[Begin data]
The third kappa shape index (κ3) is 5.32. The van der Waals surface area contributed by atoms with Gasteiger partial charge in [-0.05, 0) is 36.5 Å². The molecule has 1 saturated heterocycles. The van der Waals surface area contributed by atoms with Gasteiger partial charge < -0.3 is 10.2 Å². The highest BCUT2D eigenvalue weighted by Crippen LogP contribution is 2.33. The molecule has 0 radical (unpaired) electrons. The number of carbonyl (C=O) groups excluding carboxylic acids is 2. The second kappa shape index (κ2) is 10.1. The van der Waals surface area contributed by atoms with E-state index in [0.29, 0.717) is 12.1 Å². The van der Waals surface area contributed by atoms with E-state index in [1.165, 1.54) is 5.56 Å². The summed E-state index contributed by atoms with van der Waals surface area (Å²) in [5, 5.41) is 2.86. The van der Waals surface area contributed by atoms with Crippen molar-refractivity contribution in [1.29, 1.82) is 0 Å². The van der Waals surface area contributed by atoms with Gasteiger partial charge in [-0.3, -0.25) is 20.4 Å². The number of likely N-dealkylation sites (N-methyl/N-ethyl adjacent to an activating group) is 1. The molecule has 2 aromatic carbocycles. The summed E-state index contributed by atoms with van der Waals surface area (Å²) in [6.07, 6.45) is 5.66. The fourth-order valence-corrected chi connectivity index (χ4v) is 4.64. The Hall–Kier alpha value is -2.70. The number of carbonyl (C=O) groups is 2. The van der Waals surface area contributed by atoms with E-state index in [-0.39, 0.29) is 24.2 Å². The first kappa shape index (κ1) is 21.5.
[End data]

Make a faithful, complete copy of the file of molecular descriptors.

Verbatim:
The third kappa shape index (κ3) is 5.32. The van der Waals surface area contributed by atoms with Gasteiger partial charge in [-0.05, 0) is 36.5 Å². The molecule has 1 saturated heterocycles. The van der Waals surface area contributed by atoms with Gasteiger partial charge < -0.3 is 10.2 Å². The highest BCUT2D eigenvalue weighted by Crippen LogP contribution is 2.33. The molecule has 0 radical (unpaired) electrons. The number of carbonyl (C=O) groups excluding carboxylic acids is 2. The second kappa shape index (κ2) is 10.1. The van der Waals surface area contributed by atoms with E-state index in [0.29, 0.717) is 12.1 Å². The van der Waals surface area contributed by atoms with E-state index in [1.165, 1.54) is 5.56 Å². The summed E-state index contributed by atoms with van der Waals surface area (Å²) in [5, 5.41) is 2.86. The van der Waals surface area contributed by atoms with Crippen molar-refractivity contribution in [1.29, 1.82) is 0 Å². The van der Waals surface area contributed by atoms with Gasteiger partial charge in [-0.3, -0.25) is 20.4 Å². The number of likely N-dealkylation sites (N-methyl/N-ethyl adjacent to an activating group) is 1. The molecule has 2 aromatic carbocycles. The summed E-state index contributed by atoms with van der Waals surface area (Å²) in [6.07, 6.45) is 5.66. The fourth-order valence-corrected chi connectivity index (χ4v) is 4.64. The Hall–Kier alpha value is -2.70. The number of carbonyl (C=O) groups is 2. The van der Waals surface area contributed by atoms with E-state index in [-0.39, 0.29) is 24.2 Å². The first kappa shape index (κ1) is 21.5.